I’m back from yet another extended hiatus! This one’s going to take a bit more explaining, and I hope to get around to doing that reasonably soon (and preferably not take another two months or so to do so).
But we’ve got a lot of news to catch up on. So let’s get right to it: The eighth annual edition of Mini Con at the McCully-Moiliili Library is happening from 10 a.m. to 2 p.m. Saturday. Eight years is a really long time for the local otaku community; for starters, that makes it the second-longest-running event held in consecutive years this century, behind only Kawaii Kon (13 events as of this year). Consider also that it’s outlasted the lifespans of the following now-defunct events combined:
- HEXXP (three years)
- Oni-Con Hawaii (one year)
- Anime Matsuri Hawaii (one year)
- Anime Ohana (one year)
That’s pretty special. And a lot of it has been built on the foundation that then-young adult librarian, now-branch manager Hillary Chang established when I first wrote about this event back in 2010: a mini Artist Alley, a chance for cosplayers to show off, anime screening throughout, and giveaways up the wazoo. Including these selections that were available at last year’s event.
Yes, that is Godzilla and a rubber chicken, and no, I’m not sure how anyone got along without having these in their lives, either.
This year: There are comics. Lots. And lots. Of comics.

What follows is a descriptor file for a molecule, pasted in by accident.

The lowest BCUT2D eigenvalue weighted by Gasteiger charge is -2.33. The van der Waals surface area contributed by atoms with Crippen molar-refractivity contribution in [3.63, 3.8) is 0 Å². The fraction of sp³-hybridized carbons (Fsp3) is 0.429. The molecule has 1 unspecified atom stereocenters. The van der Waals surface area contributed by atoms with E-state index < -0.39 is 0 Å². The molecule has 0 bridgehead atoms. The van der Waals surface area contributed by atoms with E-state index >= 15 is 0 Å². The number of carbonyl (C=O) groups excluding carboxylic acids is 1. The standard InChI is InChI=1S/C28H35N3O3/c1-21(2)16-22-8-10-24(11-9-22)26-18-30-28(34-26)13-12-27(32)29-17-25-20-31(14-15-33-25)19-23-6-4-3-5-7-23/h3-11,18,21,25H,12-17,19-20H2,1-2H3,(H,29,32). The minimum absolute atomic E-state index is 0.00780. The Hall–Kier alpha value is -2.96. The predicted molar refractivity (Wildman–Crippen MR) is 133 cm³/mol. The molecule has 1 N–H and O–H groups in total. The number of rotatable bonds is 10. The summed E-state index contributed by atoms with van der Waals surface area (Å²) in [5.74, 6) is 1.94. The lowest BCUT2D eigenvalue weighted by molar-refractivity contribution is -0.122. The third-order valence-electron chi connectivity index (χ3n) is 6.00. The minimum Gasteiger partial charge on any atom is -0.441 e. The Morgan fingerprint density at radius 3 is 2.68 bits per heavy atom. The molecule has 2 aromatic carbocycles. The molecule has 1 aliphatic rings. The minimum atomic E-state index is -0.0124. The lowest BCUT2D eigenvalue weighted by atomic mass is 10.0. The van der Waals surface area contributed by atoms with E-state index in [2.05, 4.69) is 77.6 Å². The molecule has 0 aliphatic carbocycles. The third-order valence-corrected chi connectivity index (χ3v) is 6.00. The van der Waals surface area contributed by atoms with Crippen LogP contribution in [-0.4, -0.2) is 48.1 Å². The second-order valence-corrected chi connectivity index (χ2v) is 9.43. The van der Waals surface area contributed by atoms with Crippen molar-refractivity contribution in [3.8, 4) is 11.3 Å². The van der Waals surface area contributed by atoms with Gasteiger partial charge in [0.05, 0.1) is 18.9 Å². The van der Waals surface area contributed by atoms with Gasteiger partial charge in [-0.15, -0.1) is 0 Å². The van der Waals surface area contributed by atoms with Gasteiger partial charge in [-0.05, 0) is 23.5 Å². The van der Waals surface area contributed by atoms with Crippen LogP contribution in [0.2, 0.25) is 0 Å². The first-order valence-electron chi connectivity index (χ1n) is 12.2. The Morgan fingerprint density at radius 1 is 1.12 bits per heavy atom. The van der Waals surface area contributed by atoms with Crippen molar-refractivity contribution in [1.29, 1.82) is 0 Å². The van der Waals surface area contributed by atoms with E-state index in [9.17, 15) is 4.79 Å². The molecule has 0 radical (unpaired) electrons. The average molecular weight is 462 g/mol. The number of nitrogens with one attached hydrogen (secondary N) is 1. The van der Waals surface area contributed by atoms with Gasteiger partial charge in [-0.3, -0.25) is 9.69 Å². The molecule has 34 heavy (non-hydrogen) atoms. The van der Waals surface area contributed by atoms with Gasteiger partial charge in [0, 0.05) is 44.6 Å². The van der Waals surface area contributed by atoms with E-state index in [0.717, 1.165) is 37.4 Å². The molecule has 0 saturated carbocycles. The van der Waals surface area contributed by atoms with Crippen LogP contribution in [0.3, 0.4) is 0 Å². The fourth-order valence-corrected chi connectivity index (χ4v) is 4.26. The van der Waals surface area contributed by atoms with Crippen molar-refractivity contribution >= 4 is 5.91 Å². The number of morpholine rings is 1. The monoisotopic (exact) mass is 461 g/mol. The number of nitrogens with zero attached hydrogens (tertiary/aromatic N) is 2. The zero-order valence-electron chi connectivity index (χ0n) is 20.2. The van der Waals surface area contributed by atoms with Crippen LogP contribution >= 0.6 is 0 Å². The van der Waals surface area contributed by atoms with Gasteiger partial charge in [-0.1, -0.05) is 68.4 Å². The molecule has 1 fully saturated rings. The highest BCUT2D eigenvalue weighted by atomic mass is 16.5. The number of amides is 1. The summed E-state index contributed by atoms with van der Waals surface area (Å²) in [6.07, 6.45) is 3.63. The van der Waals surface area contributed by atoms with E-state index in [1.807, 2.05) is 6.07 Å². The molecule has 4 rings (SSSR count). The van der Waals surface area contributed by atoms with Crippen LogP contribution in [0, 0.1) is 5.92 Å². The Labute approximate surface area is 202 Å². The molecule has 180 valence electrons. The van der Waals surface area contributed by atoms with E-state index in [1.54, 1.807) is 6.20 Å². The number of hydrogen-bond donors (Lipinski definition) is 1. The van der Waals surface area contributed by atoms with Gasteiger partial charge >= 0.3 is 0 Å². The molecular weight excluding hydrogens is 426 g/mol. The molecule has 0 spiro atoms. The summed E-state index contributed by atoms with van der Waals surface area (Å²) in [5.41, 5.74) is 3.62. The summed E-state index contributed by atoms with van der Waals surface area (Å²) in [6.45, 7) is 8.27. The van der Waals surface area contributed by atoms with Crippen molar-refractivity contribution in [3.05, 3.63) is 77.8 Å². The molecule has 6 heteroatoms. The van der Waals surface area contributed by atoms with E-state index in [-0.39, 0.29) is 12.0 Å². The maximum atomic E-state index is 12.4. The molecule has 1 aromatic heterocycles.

And just as in previous years, all you have to do to get your hands on some of ’em is to visit the exhibiting artists and authors and complete a stamp card.
The exhibitors have remained fairly constant as well. Sure, their roles may have evolved over the years — Jon Murakami has added Edamame Ninjas and The Ara-Rangers to his portfolio; Audra Furuichi has scaled back her retail appearances (Mini Con’s the only event she’s appeared at this year!) and shifted her full-time cartooning focus to nemu*nemu: Blue Hawaii in the Star-Advertiser; Kevin Sano is now selling comics and art in a space at Idea’s Music and Books (formerly Jelly’s) in #OurKakaako; and Brady Evans, who’ll be doing art demonstrations throughout Mini Con, now works as collections manager at the Honolulu Museum of Art. But they’ve shown up year after year, and it’s been a nice chance to catch up with what they’ve been doing in a more intimate setting than the bigger events can offer.
New to the festivities this year is Hiroshi Mori, a local expat and University of Hawaii at Manoa alumnus who currently works at the Third Floor in Los Angeles as a previsualization artist, someone who visualizes what complex scenes in movies will look like before they’re filmed. Some of his credits include Mad Max: Fury Road, The Avengers, Star Wars: Revenge of the Sith, and Men in Black 3. His comic Island Kingdom “is inspired from growing up in Honolulu and combining Hawaii’s surf culture with the movies, TV and comic books I grew up with, such as ‘Mad Max: Road Warrior,’ ‘The Yagyu Conspiracy,’ ‘Escape From New York,’ and ‘Conan the Barbarian’ just to name a few,” he told Surfer Today in an article published in January. He’ll have print copies of Part 1 in the series, “Surf or Die,” available for sale.
Also appearing will be author David Estes, who’s written more than 30 sci-fi and fantasy books. The first book in his “Fatemarked Epic” series, Fatemarked, tops Amazon’s Teen & Young Adult Medieval Fiction eBook chart, with several other books in the series not too far behind. He’ll host a writing workshop, “Build Your Own World,” at 10:30 a.m.
McCully-Moiliili Library is at 2211 S. King St.; as always, arrive early for the best parking. Call 973-1099.